In summary, since the publication of the Katsanos meta-analysis, there has been ample data published or presented from large, observational datasets, subgroup analyses from RCTs, and long-term follow-up from the pivotal PCD RCTs. None of these studies has been able to replicate an association between PCDs and mortality. Furthermore, several studies have now analyzed causes of death in patients who were treated with PCDs versus non-PCDs and have not found significant differences between groups. Lastly, no clear mechanism relating paclitaxel to death has been described and a dose-response relationship between paclitaxel and mortality has not been established. As this controversy is now approaching 2 years, the vascular community awaits next steps from the FDA and other regulatory bodies in determining the long-term future of PCDs.


  1. Katsanos K, Spiliopoulos S, Kitrou P, Krokidis M, Karnabatidis D. Risk of death following application of paclitaxel‐coated balloons and stents in the femoropopliteal artery of the leg: a systematic review and meta‐analysis of randomized controlled trials. J Am Heart Assoc 2018;7:e011245.
  2. McKeown LA. Two Trials Halted in Wake of Study Linking Paclitaxel-Coated Devices to Deaths in PAD. 2018. Available at: Accessed 11/15/2020.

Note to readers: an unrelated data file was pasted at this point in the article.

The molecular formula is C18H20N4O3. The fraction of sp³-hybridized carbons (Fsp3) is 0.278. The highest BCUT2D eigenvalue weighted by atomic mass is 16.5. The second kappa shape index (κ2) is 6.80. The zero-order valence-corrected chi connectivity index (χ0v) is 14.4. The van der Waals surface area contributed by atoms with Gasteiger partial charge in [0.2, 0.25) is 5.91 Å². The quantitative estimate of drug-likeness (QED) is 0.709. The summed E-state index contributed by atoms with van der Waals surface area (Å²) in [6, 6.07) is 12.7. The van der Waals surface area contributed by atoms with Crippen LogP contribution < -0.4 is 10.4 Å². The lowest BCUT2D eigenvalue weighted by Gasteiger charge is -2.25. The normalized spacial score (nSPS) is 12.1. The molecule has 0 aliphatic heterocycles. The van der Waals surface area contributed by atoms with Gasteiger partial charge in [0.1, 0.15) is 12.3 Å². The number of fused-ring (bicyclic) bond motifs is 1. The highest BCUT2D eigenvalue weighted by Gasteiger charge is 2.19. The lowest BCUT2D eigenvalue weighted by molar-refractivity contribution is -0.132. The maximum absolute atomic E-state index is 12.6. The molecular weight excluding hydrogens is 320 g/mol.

3. Treatment of Peripheral Arterial Disease with Paclitaxel-Coated Balloons and Paclitaxel-Eluting Stents Potentially Associated with Increased Mortality - Letter to Health Care Providers ( 2019 Available at: Accessed 11/15/2020.
  4. Tepe G, Schnorr B, Albrecht T, et al. Angioplasty of femoral-popliteal arteries with drug-coated balloons: 5-year follow-up of the THUNDER trial. JACC Cardiovasc Interv 2015;8:102–08.
  5. SCAI Releases Consensus Guidelines for Device Selection in Femoral-Popliteal Arterial Interventions (SCAI website). 2018. Available at: Accessed 11/15/2020.
  6. Mohapatra A, Saadeddin Z, Bertges DJ, et al. Nationwide trends in drug-coated balloon and drug-eluting stent utilization in the femoropopliteal arteries. J Vasc Surg 2020;71:560–66.
  7. June 19-20, 2019: Circulatory System Devices Panel of the Medical Device Advisory Committee Meeting Announcement ( 2019. Available at: Accessed 11/15/2020.
  8. FDA Executive Summary ( 2019. Available at: Accessed 11/15/2020.
  9. August 7, 2019 UPDATE: Treatment of Peripheral Arterial Disease with Paclitaxel-Coated Balloons and Paclitaxel-Eluting Stents Potentially Associated with Increased Mortality ( 2019. Available at: Accessed 11/15/2020.
  10. Secemsky EA, Kundi H, Weinberg I, et al. Association of survival with femoropopliteal artery revascularization with drug-coated devices. JAMA Cardiol 2019;4:332-40.
  11. Secemsky EA, Kundi H, Weinberg I, et al. Drug-eluting stent implantation and long-term survival following peripheral artery revascularization. J Am Coll Cardiol 2019;73:2636–38.
  12. Freisinger E, Koeppe J, Gerss J, et al. Mortality after use of paclitaxel-based devices in peripheral arteries: a real-world safety analysis. Eur Heart J 2020;41:3732-39.
  13. Behrendt CA, Sedrakyan A, Peters F, et al. Long-term survival after femoropopliteal artery revascularisation with paclitaxel coated devices: a propensity score matched cohort analysis. Eur J Vasc Endovasc Surg 2020;59:587-96.